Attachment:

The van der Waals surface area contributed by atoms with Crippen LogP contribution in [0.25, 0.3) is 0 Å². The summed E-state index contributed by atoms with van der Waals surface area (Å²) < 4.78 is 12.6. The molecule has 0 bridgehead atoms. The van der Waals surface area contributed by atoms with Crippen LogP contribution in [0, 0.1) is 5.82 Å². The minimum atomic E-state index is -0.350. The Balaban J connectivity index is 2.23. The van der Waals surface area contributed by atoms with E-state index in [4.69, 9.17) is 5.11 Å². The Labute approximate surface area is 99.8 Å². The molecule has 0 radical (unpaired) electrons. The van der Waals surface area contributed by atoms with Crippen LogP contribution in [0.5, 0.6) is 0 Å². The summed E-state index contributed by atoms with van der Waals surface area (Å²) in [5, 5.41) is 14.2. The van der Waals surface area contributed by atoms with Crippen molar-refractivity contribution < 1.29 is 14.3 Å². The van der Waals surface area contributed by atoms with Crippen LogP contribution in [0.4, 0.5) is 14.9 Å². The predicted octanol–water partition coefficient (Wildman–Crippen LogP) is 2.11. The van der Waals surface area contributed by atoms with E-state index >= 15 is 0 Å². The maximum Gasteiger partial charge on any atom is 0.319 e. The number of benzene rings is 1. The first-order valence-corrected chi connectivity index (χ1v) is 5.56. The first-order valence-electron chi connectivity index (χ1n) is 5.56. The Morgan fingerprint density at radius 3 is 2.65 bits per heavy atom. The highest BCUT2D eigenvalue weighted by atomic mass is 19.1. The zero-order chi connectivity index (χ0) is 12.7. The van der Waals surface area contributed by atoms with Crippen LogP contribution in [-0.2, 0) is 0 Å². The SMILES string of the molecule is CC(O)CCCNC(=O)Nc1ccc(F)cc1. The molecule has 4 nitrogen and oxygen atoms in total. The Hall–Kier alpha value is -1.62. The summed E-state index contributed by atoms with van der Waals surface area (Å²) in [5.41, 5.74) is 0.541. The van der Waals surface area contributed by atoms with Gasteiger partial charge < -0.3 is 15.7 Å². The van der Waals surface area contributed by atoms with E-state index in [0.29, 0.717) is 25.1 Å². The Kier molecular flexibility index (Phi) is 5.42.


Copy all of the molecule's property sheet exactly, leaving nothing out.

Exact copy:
The van der Waals surface area contributed by atoms with Crippen LogP contribution in [0.25, 0.3) is 0 Å². The summed E-state index contributed by atoms with van der Waals surface area (Å²) < 4.78 is 12.6. The molecule has 0 bridgehead atoms. The van der Waals surface area contributed by atoms with Crippen LogP contribution in [0, 0.1) is 5.82 Å². The minimum atomic E-state index is -0.350. The Balaban J connectivity index is 2.23. The van der Waals surface area contributed by atoms with E-state index in [4.69, 9.17) is 5.11 Å². The Labute approximate surface area is 99.8 Å². The molecule has 0 radical (unpaired) electrons. The van der Waals surface area contributed by atoms with Crippen LogP contribution in [0.5, 0.6) is 0 Å². The summed E-state index contributed by atoms with van der Waals surface area (Å²) in [5, 5.41) is 14.2. The van der Waals surface area contributed by atoms with Crippen molar-refractivity contribution < 1.29 is 14.3 Å². The van der Waals surface area contributed by atoms with Crippen LogP contribution in [0.4, 0.5) is 14.9 Å². The predicted octanol–water partition coefficient (Wildman–Crippen LogP) is 2.11. The van der Waals surface area contributed by atoms with E-state index >= 15 is 0 Å². The maximum Gasteiger partial charge on any atom is 0.319 e. The number of benzene rings is 1. The first-order valence-corrected chi connectivity index (χ1v) is 5.56. The first-order valence-electron chi connectivity index (χ1n) is 5.56. The Morgan fingerprint density at radius 3 is 2.65 bits per heavy atom. The highest BCUT2D eigenvalue weighted by atomic mass is 19.1. The zero-order chi connectivity index (χ0) is 12.7. The van der Waals surface area contributed by atoms with Crippen LogP contribution in [-0.2, 0) is 0 Å². The SMILES string of the molecule is CC(O)CCCNC(=O)Nc1ccc(F)cc1. The molecule has 4 nitrogen and oxygen atoms in total. The Hall–Kier alpha value is -1.62. The summed E-state index contributed by atoms with van der Waals surface area (Å²) in [5.41, 5.74) is 0.541. The van der Waals surface area contributed by atoms with Gasteiger partial charge < -0.3 is 15.7 Å². The van der Waals surface area contributed by atoms with E-state index in [0.29, 0.717) is 25.1 Å². The Kier molecular flexibility index (Phi) is 5.42.